Cadbury is making Wispa Gold, Double Decker and Boost bars smaller to ‘tackle obesity’

What you need to know about Cadbury products shrinking (Photo: Matt Cardy/Getty Images)

Chocolate lovers are in for some bad news - some of the most popular chocolate bars from Cadbury are going to be getting smaller.

The move comes as the company states that it “has to recognise its role in obesity.”

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Why is Cadbury shrinking its chocolate bars?

The company said that the goal was to bring all Cadbury chocolate bars sold in multipacks to under 200 calories by the end of 2021.

Louise Stigant, the UK managing director at Mondelēz International (which owns Cadbury), said, “We recognise we must play our part in tackling obesity and are committed to doing so without compromising on consumer choice.

“A focus on portion control is recognised as one of the most effective ways of helping people balance their calorie intake.”

The confectionery group has already promised to reduce the serving size of chocolates typically bought for children to under 100 calories by the end of 2020. Fudge, Curly Wurly and Chomp bars have already made the switch.

Over the years, Cabury has been reducing its portion sizes, with decisions like introducing a 250 calorie cap on all single serve chocolate bars in 2013 and a 98 calorie Cadbury Dairy Milk bar.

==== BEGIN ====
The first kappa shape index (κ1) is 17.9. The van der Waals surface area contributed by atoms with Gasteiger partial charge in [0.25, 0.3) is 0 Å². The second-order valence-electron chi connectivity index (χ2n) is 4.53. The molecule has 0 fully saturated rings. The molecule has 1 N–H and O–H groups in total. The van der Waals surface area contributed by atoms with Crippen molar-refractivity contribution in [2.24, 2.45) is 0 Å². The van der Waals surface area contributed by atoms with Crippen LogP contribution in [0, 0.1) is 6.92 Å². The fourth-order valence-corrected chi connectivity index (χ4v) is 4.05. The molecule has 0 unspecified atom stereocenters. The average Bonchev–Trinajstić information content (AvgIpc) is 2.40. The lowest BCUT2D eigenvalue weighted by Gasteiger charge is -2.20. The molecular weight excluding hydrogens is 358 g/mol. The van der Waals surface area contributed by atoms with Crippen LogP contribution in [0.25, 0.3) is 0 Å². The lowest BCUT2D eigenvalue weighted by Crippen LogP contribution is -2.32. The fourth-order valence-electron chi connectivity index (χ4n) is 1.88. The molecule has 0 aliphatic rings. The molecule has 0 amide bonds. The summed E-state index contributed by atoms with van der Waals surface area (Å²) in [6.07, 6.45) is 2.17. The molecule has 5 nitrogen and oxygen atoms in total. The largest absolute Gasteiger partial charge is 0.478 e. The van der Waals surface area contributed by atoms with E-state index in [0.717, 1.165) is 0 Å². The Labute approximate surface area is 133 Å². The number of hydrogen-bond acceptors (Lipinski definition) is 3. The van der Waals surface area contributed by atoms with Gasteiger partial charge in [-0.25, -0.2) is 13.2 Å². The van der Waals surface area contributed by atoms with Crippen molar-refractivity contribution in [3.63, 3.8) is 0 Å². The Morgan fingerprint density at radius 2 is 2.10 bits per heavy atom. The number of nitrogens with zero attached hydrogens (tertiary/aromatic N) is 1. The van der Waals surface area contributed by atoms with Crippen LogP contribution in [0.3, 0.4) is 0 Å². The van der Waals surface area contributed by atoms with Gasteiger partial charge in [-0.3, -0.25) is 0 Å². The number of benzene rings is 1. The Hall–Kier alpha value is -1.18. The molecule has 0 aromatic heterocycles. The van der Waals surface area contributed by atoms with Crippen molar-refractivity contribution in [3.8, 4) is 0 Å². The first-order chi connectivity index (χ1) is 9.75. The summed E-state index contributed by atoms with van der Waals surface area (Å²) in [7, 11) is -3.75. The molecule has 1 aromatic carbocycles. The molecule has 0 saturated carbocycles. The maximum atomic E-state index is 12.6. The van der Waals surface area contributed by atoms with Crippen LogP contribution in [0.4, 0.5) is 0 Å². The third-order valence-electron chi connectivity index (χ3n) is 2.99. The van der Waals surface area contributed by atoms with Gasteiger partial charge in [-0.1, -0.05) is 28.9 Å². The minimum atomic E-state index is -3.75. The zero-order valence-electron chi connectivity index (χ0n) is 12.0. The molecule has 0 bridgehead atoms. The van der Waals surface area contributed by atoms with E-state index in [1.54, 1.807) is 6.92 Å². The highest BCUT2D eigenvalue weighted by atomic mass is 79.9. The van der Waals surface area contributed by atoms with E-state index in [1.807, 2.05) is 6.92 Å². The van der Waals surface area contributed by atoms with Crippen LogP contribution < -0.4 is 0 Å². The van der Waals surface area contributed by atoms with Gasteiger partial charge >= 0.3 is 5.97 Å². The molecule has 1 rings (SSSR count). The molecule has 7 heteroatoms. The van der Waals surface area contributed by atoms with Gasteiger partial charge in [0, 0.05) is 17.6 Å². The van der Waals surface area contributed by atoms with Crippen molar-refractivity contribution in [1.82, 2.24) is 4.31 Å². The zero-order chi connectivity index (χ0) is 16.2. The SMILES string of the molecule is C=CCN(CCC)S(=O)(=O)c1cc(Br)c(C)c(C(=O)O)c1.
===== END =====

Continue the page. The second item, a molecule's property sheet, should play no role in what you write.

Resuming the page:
Last year, Cadbury launched Dairy Milk bars with 30 per cent less sugar.

Which chocolate bars are getting smaller?

The list of products affected by the change included the likes of:

  • Wispa Gold
  • Double Decker
  • Boost
  • Bournville Classic

The change only affects bars that are sold in multipacks - there will be made no changes to the size of bars that are sold individually.

Will these chocolate bars be cheaper because they’re smaller?

As it stands, the prices of bars reduced in size will not be changed.

A spokesperson for Cadbury said, “The list price for these products will not be changing at this time. Retail pricing remains at the retailer’s sole discretion.”

The Office of National Statistics (ONS) described the process of making a product size smaller while the price remains unchanged as “shrinkflation”.

The ONS explains, “If products “shrink” in size while the price stays the same, the price has inflated, as consumers will pay the same amount of money for less.”